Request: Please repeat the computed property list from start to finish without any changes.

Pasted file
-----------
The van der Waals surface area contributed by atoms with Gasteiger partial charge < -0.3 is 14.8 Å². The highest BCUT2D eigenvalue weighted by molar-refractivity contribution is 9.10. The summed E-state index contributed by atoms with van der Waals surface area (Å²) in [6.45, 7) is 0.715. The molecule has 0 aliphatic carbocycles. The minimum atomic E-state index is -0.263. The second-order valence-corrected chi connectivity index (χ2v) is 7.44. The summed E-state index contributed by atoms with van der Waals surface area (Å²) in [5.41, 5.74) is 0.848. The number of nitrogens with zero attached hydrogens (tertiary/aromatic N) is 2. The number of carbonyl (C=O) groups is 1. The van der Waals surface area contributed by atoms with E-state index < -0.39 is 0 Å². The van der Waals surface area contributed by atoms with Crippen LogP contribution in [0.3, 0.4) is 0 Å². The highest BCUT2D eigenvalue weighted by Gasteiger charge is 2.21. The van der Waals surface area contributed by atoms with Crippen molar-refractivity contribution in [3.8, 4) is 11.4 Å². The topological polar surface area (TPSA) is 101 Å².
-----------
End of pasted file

The van der Waals surface area contributed by atoms with Gasteiger partial charge < -0.3 is 14.8 Å². The highest BCUT2D eigenvalue weighted by molar-refractivity contribution is 9.10. The summed E-state index contributed by atoms with van der Waals surface area (Å²) in [6.45, 7) is 0.715. The molecule has 0 aliphatic carbocycles. The minimum atomic E-state index is -0.263. The second-order valence-corrected chi connectivity index (χ2v) is 7.44. The summed E-state index contributed by atoms with van der Waals surface area (Å²) in [5.41, 5.74) is 0.848. The number of nitrogens with zero attached hydrogens (tertiary/aromatic N) is 2. The number of carbonyl (C=O) groups is 1. The van der Waals surface area contributed by atoms with E-state index < -0.39 is 0 Å². The van der Waals surface area contributed by atoms with Crippen LogP contribution in [0.3, 0.4) is 0 Å². The highest BCUT2D eigenvalue weighted by Gasteiger charge is 2.21. The van der Waals surface area contributed by atoms with Crippen molar-refractivity contribution in [3.8, 4) is 11.4 Å². The topological polar surface area (TPSA) is 101 Å².